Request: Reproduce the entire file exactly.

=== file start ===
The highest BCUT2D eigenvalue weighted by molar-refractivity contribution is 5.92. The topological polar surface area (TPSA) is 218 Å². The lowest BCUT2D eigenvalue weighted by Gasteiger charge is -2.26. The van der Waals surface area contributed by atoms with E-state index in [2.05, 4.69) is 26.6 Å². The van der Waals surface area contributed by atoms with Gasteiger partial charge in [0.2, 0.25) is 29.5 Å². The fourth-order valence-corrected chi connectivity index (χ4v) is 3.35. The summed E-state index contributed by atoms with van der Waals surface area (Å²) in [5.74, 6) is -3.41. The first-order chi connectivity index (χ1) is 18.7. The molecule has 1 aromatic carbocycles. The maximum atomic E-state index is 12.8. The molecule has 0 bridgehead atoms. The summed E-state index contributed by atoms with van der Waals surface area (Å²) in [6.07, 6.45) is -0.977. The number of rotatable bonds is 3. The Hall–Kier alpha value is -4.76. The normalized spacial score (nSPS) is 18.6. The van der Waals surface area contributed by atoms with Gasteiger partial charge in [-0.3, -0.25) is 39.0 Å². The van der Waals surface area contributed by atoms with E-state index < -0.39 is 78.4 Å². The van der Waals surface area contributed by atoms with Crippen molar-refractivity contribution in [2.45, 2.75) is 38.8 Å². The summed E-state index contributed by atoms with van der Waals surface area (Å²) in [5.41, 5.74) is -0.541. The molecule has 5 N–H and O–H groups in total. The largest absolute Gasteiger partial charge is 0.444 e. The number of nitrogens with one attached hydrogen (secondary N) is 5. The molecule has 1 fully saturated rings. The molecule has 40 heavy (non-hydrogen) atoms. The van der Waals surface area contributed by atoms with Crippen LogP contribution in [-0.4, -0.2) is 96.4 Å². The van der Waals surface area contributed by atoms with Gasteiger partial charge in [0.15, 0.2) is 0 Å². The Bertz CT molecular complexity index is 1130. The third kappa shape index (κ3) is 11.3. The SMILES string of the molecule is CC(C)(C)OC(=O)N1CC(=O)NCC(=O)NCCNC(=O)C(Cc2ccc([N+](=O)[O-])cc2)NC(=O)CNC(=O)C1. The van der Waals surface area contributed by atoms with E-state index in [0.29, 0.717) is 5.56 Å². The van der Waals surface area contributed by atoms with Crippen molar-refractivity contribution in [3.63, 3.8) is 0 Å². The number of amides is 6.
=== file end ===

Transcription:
The highest BCUT2D eigenvalue weighted by molar-refractivity contribution is 5.92. The topological polar surface area (TPSA) is 218 Å². The lowest BCUT2D eigenvalue weighted by Gasteiger charge is -2.26. The van der Waals surface area contributed by atoms with E-state index in [2.05, 4.69) is 26.6 Å². The van der Waals surface area contributed by atoms with Gasteiger partial charge in [0.2, 0.25) is 29.5 Å². The fourth-order valence-corrected chi connectivity index (χ4v) is 3.35. The summed E-state index contributed by atoms with van der Waals surface area (Å²) in [5.74, 6) is -3.41. The first-order chi connectivity index (χ1) is 18.7. The molecule has 1 aromatic carbocycles. The maximum atomic E-state index is 12.8. The molecule has 0 bridgehead atoms. The summed E-state index contributed by atoms with van der Waals surface area (Å²) in [6.07, 6.45) is -0.977. The number of rotatable bonds is 3. The Hall–Kier alpha value is -4.76. The normalized spacial score (nSPS) is 18.6. The van der Waals surface area contributed by atoms with Gasteiger partial charge in [-0.3, -0.25) is 39.0 Å². The van der Waals surface area contributed by atoms with E-state index < -0.39 is 78.4 Å². The van der Waals surface area contributed by atoms with Crippen molar-refractivity contribution in [2.45, 2.75) is 38.8 Å². The summed E-state index contributed by atoms with van der Waals surface area (Å²) in [5.41, 5.74) is -0.541. The molecule has 5 N–H and O–H groups in total. The largest absolute Gasteiger partial charge is 0.444 e. The number of nitrogens with one attached hydrogen (secondary N) is 5. The molecule has 1 fully saturated rings. The molecule has 40 heavy (non-hydrogen) atoms. The van der Waals surface area contributed by atoms with Crippen LogP contribution in [-0.4, -0.2) is 96.4 Å². The van der Waals surface area contributed by atoms with Gasteiger partial charge in [0.15, 0.2) is 0 Å². The Bertz CT molecular complexity index is 1130. The third kappa shape index (κ3) is 11.3. The SMILES string of the molecule is CC(C)(C)OC(=O)N1CC(=O)NCC(=O)NCCNC(=O)C(Cc2ccc([N+](=O)[O-])cc2)NC(=O)CNC(=O)C1. The van der Waals surface area contributed by atoms with E-state index in [0.29, 0.717) is 5.56 Å². The van der Waals surface area contributed by atoms with Crippen molar-refractivity contribution in [3.63, 3.8) is 0 Å². The number of amides is 6.